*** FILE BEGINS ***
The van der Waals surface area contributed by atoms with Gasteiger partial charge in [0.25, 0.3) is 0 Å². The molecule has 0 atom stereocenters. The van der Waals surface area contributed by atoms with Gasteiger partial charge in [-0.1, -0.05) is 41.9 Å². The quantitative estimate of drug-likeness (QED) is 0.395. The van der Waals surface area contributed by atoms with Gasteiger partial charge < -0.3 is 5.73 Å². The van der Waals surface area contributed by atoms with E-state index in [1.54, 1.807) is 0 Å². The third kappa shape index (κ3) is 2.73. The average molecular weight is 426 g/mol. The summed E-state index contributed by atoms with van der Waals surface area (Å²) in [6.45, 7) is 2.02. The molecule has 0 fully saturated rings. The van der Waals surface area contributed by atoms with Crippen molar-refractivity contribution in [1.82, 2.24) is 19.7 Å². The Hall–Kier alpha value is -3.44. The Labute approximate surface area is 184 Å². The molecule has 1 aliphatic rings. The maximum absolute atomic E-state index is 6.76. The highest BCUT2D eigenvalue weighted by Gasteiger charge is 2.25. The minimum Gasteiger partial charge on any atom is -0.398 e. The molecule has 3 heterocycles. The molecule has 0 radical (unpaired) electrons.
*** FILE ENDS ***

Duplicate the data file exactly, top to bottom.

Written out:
The van der Waals surface area contributed by atoms with Gasteiger partial charge in [0.25, 0.3) is 0 Å². The molecule has 0 atom stereocenters. The van der Waals surface area contributed by atoms with Gasteiger partial charge in [-0.1, -0.05) is 41.9 Å². The quantitative estimate of drug-likeness (QED) is 0.395. The van der Waals surface area contributed by atoms with Gasteiger partial charge < -0.3 is 5.73 Å². The van der Waals surface area contributed by atoms with E-state index in [1.54, 1.807) is 0 Å². The third kappa shape index (κ3) is 2.73. The average molecular weight is 426 g/mol. The summed E-state index contributed by atoms with van der Waals surface area (Å²) in [6.45, 7) is 2.02. The molecule has 0 fully saturated rings. The van der Waals surface area contributed by atoms with Crippen molar-refractivity contribution in [1.82, 2.24) is 19.7 Å². The Hall–Kier alpha value is -3.44. The Labute approximate surface area is 184 Å². The molecule has 1 aliphatic rings. The maximum absolute atomic E-state index is 6.76. The highest BCUT2D eigenvalue weighted by Gasteiger charge is 2.25. The minimum Gasteiger partial charge on any atom is -0.398 e. The molecule has 3 heterocycles. The molecule has 0 radical (unpaired) electrons.